I heard a friend of mine say one time that: If when you are referring to porting you mean those holes near the end of a shotgun barrel which increases noise, increases powder and plastic residue being spewed into the air and fellow shooters faces - then I am surly against porting. If on the other hand when you mention porting, you are referring to those shoulder saving, heavenly holes near the end of a shotgun barrel which reduce muzzle rise and increase the speed of getting the shotgun aligned with the second target - then by all means I am for it." So there you go.....
 

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Porting went thru a craze for awhile. **Pro Port was very busy for a good while porting barrels. Now it seems the vast majority of ported ones you usually see are those that are "factory ported" at the time of manufacturing. I have owned a couple that were ** Pro ported and they seemed to reduce muzzle jump somewhat but, I couldn't tell any difference in recoil. Never was bothered shooting next to one.
 

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I was on the last trap of a Hcp round at the IA state shoot this year On station 4. Shooting pretty good at the time (high 80s from 26). And was cruising along and mounted my gun in my usual fashion and looked out over the bbl an saw this waft of smoke coming strate up from my Proports. Shook me out of my rhythm for sure and I dismounted the gun, cracked it open, removed the unfired shell and blew the smoke out of the bbl. Reloaded, mounted again and "smoked" the target. After that I paid closer attention to the smoke and it did not appear again.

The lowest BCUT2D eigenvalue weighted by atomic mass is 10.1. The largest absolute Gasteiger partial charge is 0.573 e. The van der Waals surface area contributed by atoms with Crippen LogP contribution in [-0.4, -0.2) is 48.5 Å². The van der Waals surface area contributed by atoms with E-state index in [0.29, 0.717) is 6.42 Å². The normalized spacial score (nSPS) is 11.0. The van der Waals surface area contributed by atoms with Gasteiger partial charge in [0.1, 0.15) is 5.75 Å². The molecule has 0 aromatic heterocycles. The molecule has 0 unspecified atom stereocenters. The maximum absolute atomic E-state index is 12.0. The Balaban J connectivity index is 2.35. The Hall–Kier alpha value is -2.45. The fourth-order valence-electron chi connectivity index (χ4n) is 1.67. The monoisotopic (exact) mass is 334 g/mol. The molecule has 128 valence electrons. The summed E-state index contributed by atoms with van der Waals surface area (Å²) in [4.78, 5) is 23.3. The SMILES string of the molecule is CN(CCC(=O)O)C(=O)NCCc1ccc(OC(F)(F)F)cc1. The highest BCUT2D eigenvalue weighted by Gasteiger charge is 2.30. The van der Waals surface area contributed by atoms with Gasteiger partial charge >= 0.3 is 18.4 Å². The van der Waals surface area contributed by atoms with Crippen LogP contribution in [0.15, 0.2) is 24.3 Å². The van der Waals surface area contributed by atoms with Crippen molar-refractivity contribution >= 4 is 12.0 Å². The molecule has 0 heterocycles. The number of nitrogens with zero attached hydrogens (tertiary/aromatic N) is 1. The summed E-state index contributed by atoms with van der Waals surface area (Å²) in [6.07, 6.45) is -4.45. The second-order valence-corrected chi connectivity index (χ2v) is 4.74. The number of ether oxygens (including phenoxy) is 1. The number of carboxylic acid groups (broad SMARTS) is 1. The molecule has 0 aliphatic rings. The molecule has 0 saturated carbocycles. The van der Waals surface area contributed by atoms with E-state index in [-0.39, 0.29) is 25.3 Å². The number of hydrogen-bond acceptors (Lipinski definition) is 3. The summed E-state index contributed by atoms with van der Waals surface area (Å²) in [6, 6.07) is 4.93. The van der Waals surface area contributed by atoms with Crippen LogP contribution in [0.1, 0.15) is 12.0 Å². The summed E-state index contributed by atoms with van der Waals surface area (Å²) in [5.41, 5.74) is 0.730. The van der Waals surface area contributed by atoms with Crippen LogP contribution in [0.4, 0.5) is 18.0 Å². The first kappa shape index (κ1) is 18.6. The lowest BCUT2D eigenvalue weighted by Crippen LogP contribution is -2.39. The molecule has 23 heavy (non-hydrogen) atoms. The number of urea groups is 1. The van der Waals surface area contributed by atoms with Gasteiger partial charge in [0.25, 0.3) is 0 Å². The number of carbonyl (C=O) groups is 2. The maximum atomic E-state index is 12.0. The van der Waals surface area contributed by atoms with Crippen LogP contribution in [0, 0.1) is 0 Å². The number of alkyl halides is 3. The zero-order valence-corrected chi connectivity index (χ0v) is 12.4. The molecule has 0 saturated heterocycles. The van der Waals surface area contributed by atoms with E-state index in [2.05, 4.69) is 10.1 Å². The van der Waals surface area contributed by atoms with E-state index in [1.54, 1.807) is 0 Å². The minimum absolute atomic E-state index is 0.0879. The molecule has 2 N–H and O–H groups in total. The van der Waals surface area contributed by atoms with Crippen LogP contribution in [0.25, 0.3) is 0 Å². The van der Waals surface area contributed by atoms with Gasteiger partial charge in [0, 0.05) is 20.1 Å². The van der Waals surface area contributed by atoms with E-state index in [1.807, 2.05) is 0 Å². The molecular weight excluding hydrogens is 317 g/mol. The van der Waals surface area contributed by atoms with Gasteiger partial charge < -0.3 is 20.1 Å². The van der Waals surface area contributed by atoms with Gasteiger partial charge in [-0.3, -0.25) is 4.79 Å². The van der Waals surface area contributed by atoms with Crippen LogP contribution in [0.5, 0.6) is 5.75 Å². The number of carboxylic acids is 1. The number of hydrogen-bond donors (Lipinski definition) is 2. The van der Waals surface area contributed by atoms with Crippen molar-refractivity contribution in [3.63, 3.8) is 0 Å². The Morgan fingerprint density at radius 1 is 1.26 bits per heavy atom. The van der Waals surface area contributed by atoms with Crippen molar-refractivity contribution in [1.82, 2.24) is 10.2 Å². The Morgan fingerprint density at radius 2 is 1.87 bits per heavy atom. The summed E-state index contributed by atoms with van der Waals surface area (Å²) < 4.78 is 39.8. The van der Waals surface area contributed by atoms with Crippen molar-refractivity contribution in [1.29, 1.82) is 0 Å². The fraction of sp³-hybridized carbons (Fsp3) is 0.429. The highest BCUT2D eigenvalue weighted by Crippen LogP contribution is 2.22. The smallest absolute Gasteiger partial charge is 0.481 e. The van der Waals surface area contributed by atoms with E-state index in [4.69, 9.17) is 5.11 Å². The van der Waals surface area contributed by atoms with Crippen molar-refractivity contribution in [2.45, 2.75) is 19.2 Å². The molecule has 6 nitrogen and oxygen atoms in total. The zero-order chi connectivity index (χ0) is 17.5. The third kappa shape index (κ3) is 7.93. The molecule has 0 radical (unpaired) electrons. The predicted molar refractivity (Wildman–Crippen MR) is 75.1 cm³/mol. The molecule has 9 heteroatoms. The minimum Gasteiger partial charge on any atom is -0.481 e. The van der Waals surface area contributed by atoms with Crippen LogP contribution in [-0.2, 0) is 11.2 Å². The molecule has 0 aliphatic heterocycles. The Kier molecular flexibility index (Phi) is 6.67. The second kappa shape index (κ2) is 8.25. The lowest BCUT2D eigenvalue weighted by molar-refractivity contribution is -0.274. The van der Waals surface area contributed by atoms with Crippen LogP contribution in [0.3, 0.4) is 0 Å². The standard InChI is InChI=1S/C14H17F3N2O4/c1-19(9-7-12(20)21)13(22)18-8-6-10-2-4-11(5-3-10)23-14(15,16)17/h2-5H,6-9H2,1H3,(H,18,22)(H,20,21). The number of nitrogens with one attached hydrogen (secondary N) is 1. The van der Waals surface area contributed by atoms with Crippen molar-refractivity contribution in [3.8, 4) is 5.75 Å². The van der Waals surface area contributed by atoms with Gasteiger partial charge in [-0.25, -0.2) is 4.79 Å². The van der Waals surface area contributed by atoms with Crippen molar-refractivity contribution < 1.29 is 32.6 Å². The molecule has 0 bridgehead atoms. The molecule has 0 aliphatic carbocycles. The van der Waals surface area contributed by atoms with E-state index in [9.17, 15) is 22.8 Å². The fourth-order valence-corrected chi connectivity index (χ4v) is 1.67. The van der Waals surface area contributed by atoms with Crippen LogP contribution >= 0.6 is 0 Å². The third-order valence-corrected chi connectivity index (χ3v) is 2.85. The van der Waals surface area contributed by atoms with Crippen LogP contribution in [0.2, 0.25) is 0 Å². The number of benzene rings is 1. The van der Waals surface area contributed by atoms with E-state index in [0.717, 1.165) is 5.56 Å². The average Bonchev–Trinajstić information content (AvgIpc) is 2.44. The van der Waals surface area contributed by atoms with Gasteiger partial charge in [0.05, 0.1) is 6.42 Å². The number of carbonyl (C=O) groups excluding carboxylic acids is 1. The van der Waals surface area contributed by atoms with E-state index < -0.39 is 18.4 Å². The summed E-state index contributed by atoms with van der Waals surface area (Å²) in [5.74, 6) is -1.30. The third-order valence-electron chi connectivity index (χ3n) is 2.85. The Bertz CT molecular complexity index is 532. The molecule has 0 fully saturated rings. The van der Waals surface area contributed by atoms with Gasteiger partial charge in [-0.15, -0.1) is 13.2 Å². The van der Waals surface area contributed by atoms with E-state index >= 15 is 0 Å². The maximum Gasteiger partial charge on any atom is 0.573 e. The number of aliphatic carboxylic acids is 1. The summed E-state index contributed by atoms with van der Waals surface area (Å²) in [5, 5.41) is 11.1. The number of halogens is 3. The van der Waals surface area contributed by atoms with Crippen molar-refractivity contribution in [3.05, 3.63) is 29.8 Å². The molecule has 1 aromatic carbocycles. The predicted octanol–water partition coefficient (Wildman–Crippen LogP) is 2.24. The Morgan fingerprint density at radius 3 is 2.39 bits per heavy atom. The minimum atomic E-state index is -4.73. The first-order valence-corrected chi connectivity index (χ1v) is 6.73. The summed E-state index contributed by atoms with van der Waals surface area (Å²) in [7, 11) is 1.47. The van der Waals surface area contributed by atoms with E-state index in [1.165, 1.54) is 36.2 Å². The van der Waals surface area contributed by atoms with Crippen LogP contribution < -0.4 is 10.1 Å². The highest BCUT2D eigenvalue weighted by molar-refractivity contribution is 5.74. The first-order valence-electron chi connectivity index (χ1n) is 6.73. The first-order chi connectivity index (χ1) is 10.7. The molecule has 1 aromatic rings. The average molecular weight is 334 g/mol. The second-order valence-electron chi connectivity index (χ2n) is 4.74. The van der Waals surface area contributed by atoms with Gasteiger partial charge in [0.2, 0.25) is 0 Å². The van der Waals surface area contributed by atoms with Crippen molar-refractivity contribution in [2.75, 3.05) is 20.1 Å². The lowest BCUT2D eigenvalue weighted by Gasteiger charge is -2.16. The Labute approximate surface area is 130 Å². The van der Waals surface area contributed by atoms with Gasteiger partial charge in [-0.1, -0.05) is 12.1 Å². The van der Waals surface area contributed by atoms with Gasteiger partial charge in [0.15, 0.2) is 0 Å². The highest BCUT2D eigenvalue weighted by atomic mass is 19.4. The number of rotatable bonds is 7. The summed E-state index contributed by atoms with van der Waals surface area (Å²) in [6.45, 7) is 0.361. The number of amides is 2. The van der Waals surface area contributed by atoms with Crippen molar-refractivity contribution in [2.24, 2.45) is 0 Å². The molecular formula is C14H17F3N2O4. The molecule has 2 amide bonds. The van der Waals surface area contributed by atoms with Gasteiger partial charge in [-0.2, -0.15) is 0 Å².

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I had a two bbl Ljutic MG set. Both similar dimensions except choke restrictions. One bbl has Seitz style ports, the other no porting.
No detectable difference by the shooter or adjacent shooter. I currently shoot a Pro-3 with the Briley tear drop shaped ports. No complaints whatsoever from anyone. Ports on Pro-3 do not throw powder residue on rib or bbl. Have not had to clean ports in over three tears. Still no carbon buildup. My LTX has Pro Ports. 25 shells will make the bbl and rib filthy.

Ported Browning Citori's (especially with the shorter bbls) are unpleasant to adjacent shooters.

I guess all this indicates some are OK, some not. I appreciate some shooters constantly bad mouthing porting. In general, it usually means I can pick up a very fine ported gun at a reduced price.
Marc
 

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There are good ports and there are bad ports. The closer the ports are to 12 o'clock
the more force they exert to reduce muzzle jump. They can be a big help when
shooting doubles. HMB
 

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Had barrels both ways. I would no longer have any of my barrels ported. There was not enough of a difference to justify the cost. On the other hand, if I saw a gun I wanted to buy, porting wouldn't stop me.